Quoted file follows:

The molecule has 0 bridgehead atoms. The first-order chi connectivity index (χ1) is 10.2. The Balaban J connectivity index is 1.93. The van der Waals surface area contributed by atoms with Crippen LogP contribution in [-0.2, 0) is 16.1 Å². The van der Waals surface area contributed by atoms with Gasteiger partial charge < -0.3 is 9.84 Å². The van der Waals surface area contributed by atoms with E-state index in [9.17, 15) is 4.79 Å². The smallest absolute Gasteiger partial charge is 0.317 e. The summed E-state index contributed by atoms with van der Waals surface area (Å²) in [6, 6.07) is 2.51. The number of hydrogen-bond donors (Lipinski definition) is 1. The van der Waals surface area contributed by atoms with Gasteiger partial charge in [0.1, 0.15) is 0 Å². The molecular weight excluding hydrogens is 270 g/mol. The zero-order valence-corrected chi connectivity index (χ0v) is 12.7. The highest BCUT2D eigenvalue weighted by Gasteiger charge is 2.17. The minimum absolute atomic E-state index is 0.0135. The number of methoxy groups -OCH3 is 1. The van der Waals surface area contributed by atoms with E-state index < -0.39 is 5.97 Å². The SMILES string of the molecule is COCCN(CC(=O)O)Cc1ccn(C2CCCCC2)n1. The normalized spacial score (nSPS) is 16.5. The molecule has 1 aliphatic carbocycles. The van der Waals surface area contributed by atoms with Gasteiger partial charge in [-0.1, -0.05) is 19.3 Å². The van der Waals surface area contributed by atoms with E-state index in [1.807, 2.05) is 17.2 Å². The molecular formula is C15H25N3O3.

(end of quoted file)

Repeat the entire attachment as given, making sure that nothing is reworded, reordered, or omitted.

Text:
The molecule has 0 bridgehead atoms. The first-order chi connectivity index (χ1) is 10.2. The Balaban J connectivity index is 1.93. The van der Waals surface area contributed by atoms with Crippen LogP contribution in [-0.2, 0) is 16.1 Å². The van der Waals surface area contributed by atoms with Gasteiger partial charge < -0.3 is 9.84 Å². The van der Waals surface area contributed by atoms with E-state index in [9.17, 15) is 4.79 Å². The smallest absolute Gasteiger partial charge is 0.317 e. The summed E-state index contributed by atoms with van der Waals surface area (Å²) in [6, 6.07) is 2.51. The number of hydrogen-bond donors (Lipinski definition) is 1. The van der Waals surface area contributed by atoms with Gasteiger partial charge in [0.1, 0.15) is 0 Å². The molecular weight excluding hydrogens is 270 g/mol. The zero-order valence-corrected chi connectivity index (χ0v) is 12.7. The highest BCUT2D eigenvalue weighted by Gasteiger charge is 2.17. The minimum absolute atomic E-state index is 0.0135. The number of methoxy groups -OCH3 is 1. The van der Waals surface area contributed by atoms with E-state index < -0.39 is 5.97 Å². The SMILES string of the molecule is COCCN(CC(=O)O)Cc1ccn(C2CCCCC2)n1. The normalized spacial score (nSPS) is 16.5. The molecule has 1 aliphatic carbocycles. The van der Waals surface area contributed by atoms with Gasteiger partial charge in [-0.1, -0.05) is 19.3 Å². The van der Waals surface area contributed by atoms with E-state index in [1.807, 2.05) is 17.2 Å². The molecular formula is C15H25N3O3.